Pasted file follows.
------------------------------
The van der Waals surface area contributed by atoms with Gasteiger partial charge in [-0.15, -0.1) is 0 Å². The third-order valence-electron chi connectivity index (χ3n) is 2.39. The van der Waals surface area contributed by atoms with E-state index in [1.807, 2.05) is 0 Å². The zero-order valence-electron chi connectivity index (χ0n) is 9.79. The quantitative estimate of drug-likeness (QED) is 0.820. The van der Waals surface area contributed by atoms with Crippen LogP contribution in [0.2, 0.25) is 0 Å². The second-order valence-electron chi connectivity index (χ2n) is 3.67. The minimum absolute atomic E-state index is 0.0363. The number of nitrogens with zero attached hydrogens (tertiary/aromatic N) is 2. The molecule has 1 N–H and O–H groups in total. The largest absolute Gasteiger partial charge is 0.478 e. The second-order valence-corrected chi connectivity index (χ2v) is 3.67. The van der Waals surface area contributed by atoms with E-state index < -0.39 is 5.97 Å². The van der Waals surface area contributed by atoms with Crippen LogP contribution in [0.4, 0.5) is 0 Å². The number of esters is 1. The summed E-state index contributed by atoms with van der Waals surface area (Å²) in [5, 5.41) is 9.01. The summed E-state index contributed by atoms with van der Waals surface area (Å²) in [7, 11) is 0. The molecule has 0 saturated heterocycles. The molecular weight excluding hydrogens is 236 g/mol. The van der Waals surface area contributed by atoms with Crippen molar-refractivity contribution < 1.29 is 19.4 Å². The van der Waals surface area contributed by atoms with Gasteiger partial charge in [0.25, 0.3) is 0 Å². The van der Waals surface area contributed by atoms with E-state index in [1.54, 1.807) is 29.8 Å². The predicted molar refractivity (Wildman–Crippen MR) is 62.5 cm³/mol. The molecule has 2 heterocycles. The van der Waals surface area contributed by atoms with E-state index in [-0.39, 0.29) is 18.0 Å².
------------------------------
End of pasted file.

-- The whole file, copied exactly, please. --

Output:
The van der Waals surface area contributed by atoms with Gasteiger partial charge in [-0.15, -0.1) is 0 Å². The third-order valence-electron chi connectivity index (χ3n) is 2.39. The van der Waals surface area contributed by atoms with E-state index in [1.807, 2.05) is 0 Å². The zero-order valence-electron chi connectivity index (χ0n) is 9.79. The quantitative estimate of drug-likeness (QED) is 0.820. The van der Waals surface area contributed by atoms with Crippen LogP contribution in [0.2, 0.25) is 0 Å². The second-order valence-electron chi connectivity index (χ2n) is 3.67. The minimum absolute atomic E-state index is 0.0363. The number of nitrogens with zero attached hydrogens (tertiary/aromatic N) is 2. The molecule has 1 N–H and O–H groups in total. The largest absolute Gasteiger partial charge is 0.478 e. The second-order valence-corrected chi connectivity index (χ2v) is 3.67. The van der Waals surface area contributed by atoms with E-state index < -0.39 is 5.97 Å². The van der Waals surface area contributed by atoms with Crippen LogP contribution in [0.4, 0.5) is 0 Å². The number of esters is 1. The summed E-state index contributed by atoms with van der Waals surface area (Å²) in [5, 5.41) is 9.01. The summed E-state index contributed by atoms with van der Waals surface area (Å²) in [7, 11) is 0. The molecule has 0 saturated heterocycles. The molecular weight excluding hydrogens is 236 g/mol. The van der Waals surface area contributed by atoms with Crippen molar-refractivity contribution < 1.29 is 19.4 Å². The van der Waals surface area contributed by atoms with Gasteiger partial charge in [0.25, 0.3) is 0 Å². The van der Waals surface area contributed by atoms with E-state index in [1.54, 1.807) is 29.8 Å². The predicted molar refractivity (Wildman–Crippen MR) is 62.5 cm³/mol. The molecule has 2 heterocycles. The van der Waals surface area contributed by atoms with E-state index in [-0.39, 0.29) is 18.0 Å².